PLATTSBURGH — Organizers and guests at Saturday’s Disaster Awareness Day encouraged disaster preparedness, helped raise funds for disaster efforts and highlighted the role of animals in rescue situations.
Held at the North Country Cultural Center for the Arts on Brinkerhoff Street, the event was sponsored by the Long Term Recovery Group, partnered with Catholic Charities. The Long Term Recovery Group is a new organization that has been formed in the wake of Tropical Storms Irene and Lee.
Tropical Storm Lee caused considerable flooding in Plattsburgh in 2011, and Tropical Storm Irene had devastating effects on parts of the North Country.
The Long Term Recovery Group consists of about 60 health and human services agencies. The United Way established the group at the request of FEMA, said Larry Pickreign, United Way outreach coordinator.
“All these agencies are here ready for the recovery stage if a disaster strikes again,” he said.
“We all sit at the table now and discuss preparedness — and how to help folks that are still recovering. People are still recovering from Hurricane Irene and Tropical Storm Lee. We are helping people with that, but we are also going to stay established forever to help with future disasters.”
Caroline Johr, who is with Catholic Charities Disaster Case Management, also noted that repairs are continuing.
“We were looking at damage from Irene. People need to fix roofs, and they need to get rid of black mold. We’re trying to raise funds to help cover the cost of these things,” she said.
The event was held at the North Country Cultural Center for the Arts. A silent auction of works of art will help to raise money for relief and rebuilding efforts.
A documentary was shown at the event, with the filmmaker in attendance. The film “Strength of the Storm” tells the story of a trailer park in Berlin, Vt., which was destroyed by Tropical Storm Irene. The documentary goes on to tell how the community came together to recover from the disaster. Filmmaker Rob Koier attended the screening to answer questions from the audience.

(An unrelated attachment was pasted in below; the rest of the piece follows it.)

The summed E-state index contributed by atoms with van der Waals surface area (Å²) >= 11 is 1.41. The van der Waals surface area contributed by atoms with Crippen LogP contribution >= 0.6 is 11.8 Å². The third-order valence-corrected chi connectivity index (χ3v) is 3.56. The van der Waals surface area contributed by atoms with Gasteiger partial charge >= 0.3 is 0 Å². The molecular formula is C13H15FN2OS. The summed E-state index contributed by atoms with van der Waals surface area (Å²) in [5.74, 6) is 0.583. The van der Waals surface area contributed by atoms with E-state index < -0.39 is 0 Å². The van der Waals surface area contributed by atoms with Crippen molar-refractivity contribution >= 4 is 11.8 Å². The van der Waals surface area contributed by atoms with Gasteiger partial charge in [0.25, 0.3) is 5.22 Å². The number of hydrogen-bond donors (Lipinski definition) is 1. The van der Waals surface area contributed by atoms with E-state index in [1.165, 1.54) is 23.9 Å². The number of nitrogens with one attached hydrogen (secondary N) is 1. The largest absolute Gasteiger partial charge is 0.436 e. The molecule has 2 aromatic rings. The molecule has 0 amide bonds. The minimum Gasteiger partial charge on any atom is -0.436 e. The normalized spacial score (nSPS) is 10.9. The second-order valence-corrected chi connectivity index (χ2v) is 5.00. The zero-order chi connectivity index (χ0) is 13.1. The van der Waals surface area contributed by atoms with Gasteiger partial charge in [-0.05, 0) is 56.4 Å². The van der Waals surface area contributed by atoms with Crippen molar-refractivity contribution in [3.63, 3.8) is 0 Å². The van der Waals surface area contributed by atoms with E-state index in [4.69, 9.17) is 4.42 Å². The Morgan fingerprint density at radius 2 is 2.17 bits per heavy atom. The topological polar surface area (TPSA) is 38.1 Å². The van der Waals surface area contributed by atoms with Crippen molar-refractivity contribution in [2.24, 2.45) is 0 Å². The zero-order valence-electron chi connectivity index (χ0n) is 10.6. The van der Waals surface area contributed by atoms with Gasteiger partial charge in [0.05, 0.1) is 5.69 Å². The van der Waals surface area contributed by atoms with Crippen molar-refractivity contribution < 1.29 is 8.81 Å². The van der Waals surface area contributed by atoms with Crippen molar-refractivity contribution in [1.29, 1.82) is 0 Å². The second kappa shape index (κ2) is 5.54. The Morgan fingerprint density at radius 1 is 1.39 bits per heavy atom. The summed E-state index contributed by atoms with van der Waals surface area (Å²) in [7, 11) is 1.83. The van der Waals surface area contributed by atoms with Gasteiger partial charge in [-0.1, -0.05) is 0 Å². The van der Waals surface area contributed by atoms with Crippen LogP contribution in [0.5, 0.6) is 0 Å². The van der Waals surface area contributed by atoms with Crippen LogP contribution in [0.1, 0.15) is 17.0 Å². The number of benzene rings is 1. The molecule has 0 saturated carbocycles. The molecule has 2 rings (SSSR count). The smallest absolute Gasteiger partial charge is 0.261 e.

Also attending the event was Laurie Parsons, board president of the Elmore SPCA in Peru, along with one of her dogs, Arizona.
Arizona is mostly German Shepherd, with a touch of Rhodesian Ridgeback, as evidenced by her slightly webbed paws.
Parsons said she was pleased the Elmore SPCA was invited to the event. When disasters strike, pets are affected too.
“Elmore is working to get groups together for projects like cruelty prevention, rescue and things of that nature,” she said.
And of course, they are always encouraging pet adoption, of which Arizona is an example.
The role of animals in rescue situations was highlighted by the Champlain Valley Search and Rescue K9 unit. Tricia Myatt, licensed veterinary technician and canine medic with the unit, talked about the group’s work.
“We do swift-water rescue in emergencies, like when someone is trapped with water rising,” she said. “During Hurricane Irene, a lot of people were stranded in their homes along the riverbank. We have boats and gear to get them to safety.”
Myatt also talked about how the Rescue K9 Unit’s trained animals help in such crises. One such animal is a German Shepherd named Inca, a water-recovery trained dog who searches for missing persons.
For a future rescue dog, training begins as a puppy. As a result, Inca loves the water and has no problem with climbing.
“The training is work-play; they get over potential fears and learn to love it.”
The dogs even participate in helicopter training.
“Inca has been lowered from a helicopter for rescues on the sides of cliffs. We would repel down with the dog, and she goes down in a harness just like we do.”